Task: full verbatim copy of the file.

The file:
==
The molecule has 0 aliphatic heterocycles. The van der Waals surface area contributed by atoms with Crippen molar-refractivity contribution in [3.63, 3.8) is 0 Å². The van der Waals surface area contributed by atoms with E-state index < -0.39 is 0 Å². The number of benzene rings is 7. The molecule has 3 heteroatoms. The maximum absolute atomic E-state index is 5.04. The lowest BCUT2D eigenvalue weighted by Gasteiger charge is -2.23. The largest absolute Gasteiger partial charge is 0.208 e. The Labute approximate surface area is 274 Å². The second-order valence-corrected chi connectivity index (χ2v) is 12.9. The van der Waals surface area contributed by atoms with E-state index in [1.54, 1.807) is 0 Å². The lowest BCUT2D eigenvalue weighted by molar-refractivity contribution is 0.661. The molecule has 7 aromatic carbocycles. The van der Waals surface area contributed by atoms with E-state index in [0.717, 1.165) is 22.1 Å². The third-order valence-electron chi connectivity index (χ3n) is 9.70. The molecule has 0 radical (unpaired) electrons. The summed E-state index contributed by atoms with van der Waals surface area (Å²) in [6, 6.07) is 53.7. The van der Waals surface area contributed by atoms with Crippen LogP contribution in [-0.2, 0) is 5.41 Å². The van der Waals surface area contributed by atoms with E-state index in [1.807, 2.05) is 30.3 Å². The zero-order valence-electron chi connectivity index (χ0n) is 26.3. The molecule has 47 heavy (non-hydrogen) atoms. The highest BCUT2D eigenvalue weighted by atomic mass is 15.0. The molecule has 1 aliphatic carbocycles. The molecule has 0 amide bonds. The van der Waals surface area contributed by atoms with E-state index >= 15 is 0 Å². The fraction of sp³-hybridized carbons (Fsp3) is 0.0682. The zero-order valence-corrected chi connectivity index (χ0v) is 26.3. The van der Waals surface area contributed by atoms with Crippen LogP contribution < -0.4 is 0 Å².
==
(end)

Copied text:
The molecule has 0 aliphatic heterocycles. The van der Waals surface area contributed by atoms with Crippen molar-refractivity contribution in [3.63, 3.8) is 0 Å². The van der Waals surface area contributed by atoms with E-state index < -0.39 is 0 Å². The number of benzene rings is 7. The molecule has 3 heteroatoms. The maximum absolute atomic E-state index is 5.04. The lowest BCUT2D eigenvalue weighted by Gasteiger charge is -2.23. The largest absolute Gasteiger partial charge is 0.208 e. The Labute approximate surface area is 274 Å². The second-order valence-corrected chi connectivity index (χ2v) is 12.9. The van der Waals surface area contributed by atoms with E-state index in [1.54, 1.807) is 0 Å². The lowest BCUT2D eigenvalue weighted by molar-refractivity contribution is 0.661. The molecule has 7 aromatic carbocycles. The van der Waals surface area contributed by atoms with E-state index in [0.717, 1.165) is 22.1 Å². The third-order valence-electron chi connectivity index (χ3n) is 9.70. The molecule has 0 radical (unpaired) electrons. The summed E-state index contributed by atoms with van der Waals surface area (Å²) in [6, 6.07) is 53.7. The van der Waals surface area contributed by atoms with Crippen LogP contribution in [-0.2, 0) is 5.41 Å². The van der Waals surface area contributed by atoms with E-state index in [1.807, 2.05) is 30.3 Å². The zero-order valence-electron chi connectivity index (χ0n) is 26.3. The molecule has 47 heavy (non-hydrogen) atoms. The highest BCUT2D eigenvalue weighted by atomic mass is 15.0. The molecule has 1 aliphatic carbocycles. The molecule has 0 amide bonds. The van der Waals surface area contributed by atoms with E-state index >= 15 is 0 Å². The fraction of sp³-hybridized carbons (Fsp3) is 0.0682. The zero-order valence-corrected chi connectivity index (χ0v) is 26.3. The van der Waals surface area contributed by atoms with Crippen LogP contribution < -0.4 is 0 Å².